Sunday, January 23, 2005

Bird flu tsunami headed this way?

Since Bouphonia has done us the honor (and saddled us with the responsibility) of keeping the blogosphere updated regarding bird flu, we report the latest news. It is not reassuring.
  • There is another confirmed bird flu death, a 35 year old woman from the Mekong Delta (South). Add this to the death of a 17 year old boy in the North and the total is nine deaths since the end of December.
  • The 22 year old sister of the deceased teenage boy is now ill. H5N1 illness has not been confirmed (but see next), nor is it yet known if she cared for her brother when he fell ill. But as reported in a recent post here there is already disquieting evidence of secondary person-to-person transmission in the case of the 42 year old who cared for his (now deceased) 45 year old brother. Now comes news that a third brother, 36 years old, has been hospitalized. While all three shared a common meal of blood pudding made from ducks and pigs, they did not become ill simultaneously but at intervals of nine days each. This argues strongly for person-to-person transmission, in this case over three (viral) generations, a possible indication that human infection is becoming more likely.
Update (1/26/05, 10 pm EST): CIDRAP now reports that WHO now says (contrary to the WHO post of earlier in the day) the third brother was hospitalized only for observation and is not a case. This means this is a single person-to-person transmission of one viral generation similar to the recently reported Thai cases (see post, The New England Journal's bird flu articles, link in sidebar)
  • The disturbingly high case-fatality rate (in excess of 70% so far) continues. Viet Namese health authorities are also describing the severe respiratory distress syndrome as becoming "more complex." Henry Niman at Recombinomics suggests this may be evidence of further genetic changes in the virus.
  • Cases initially described as negative for H5N1 (the two brothers mentioned above being examples) were subsequently confirmed as positive for the virus. Niman suggests (here and here) this, too, may be evidence of a mutating virus. He makes the following important argument. Influenza A viruses have two ways to change their genetic composition, reassortment and recombination. Most of the attention has been on reassortment. The virus is unusual in that its eight genes are in separate segments. If there is co-infection with a human influenza virus, these segments can mix and match ("reassort"), to produce a virus where some of the genes can come from H5N1 and some from (say) a human H1N1. But the individual segments (genes) can also recombine "internally," so that the H5 gene from the bird can acquire some of the characteristics of the H1 gene from humans (such as being able to attach readily to human lung cells), but still look to the immune system like an H5 virus, to which we have no pre-existing immunity. A recombination affecting the H5 gene in the bird virus might be the reason that initial tests fail to confirm the disease. An H5 recombined gene, while still H5, now "looks different" to the initial tests, which are based on antibodies to an unrecombined H5.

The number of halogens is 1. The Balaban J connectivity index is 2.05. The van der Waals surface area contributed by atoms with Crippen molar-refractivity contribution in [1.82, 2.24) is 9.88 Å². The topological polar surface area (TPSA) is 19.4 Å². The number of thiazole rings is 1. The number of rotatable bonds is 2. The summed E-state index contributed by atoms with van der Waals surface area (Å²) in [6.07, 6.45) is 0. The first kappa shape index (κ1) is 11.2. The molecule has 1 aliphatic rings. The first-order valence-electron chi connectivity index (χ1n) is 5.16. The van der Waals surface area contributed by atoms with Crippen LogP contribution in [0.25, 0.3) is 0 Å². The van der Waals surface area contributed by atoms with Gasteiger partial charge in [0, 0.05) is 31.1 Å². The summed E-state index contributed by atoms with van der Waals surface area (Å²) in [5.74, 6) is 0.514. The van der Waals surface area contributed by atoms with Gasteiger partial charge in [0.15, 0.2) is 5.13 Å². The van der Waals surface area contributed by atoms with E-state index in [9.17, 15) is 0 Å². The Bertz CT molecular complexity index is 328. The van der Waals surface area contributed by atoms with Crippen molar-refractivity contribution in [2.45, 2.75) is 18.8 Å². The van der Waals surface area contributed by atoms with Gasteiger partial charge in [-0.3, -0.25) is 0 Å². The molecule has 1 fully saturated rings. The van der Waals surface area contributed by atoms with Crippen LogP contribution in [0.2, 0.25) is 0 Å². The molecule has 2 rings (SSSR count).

• As reported here, the disease among poultry continues to spread exponentially in Viet Nam. New data confirms this:
The Ministry of Agriculture and Rural Development reported on Saturday that bird flu has spread to 232 communes in 23 cities and provinces nationwide, with more than 500,000 chickens, ducks and quails being culled. After Hanoi and Ha Nam, Hai Duong is the third locality in the northern region to be affected by bird flu . . .
  • Thailand is now reporting more disease, this time including fighting cocks and chickens.
WHO remains cautious in its interpretation of these events, noting that "sporadic" human cases would be expected in an area where the disease among poultry is so widespread. But those on the spot are less hesitant (Business Day via Bloomberg):
“There is a real danger to let this wave wash away what may turn out to be a bigger problem for the country if we have an avian flu pandemic,’’ WHO representative to Thailand William Aldis told reporters in Bangkok. “The situation in Vietnam has given us all a bit of a shock.’’
So there you have it. A viral tsunami. But this time it won't "only" affect eight countries. If ever there was an issue of "Homeland Security" this is it. If this virus were a terror suspect, on the basis of public health intelligence we would be on Red Alert. They are going to blow it again.

NB: Henry Niman at Recombinomics does an excellent job of tracking developing events, although much of his commentary is technical in nature. Recommended for professionals and technically confident laypersons.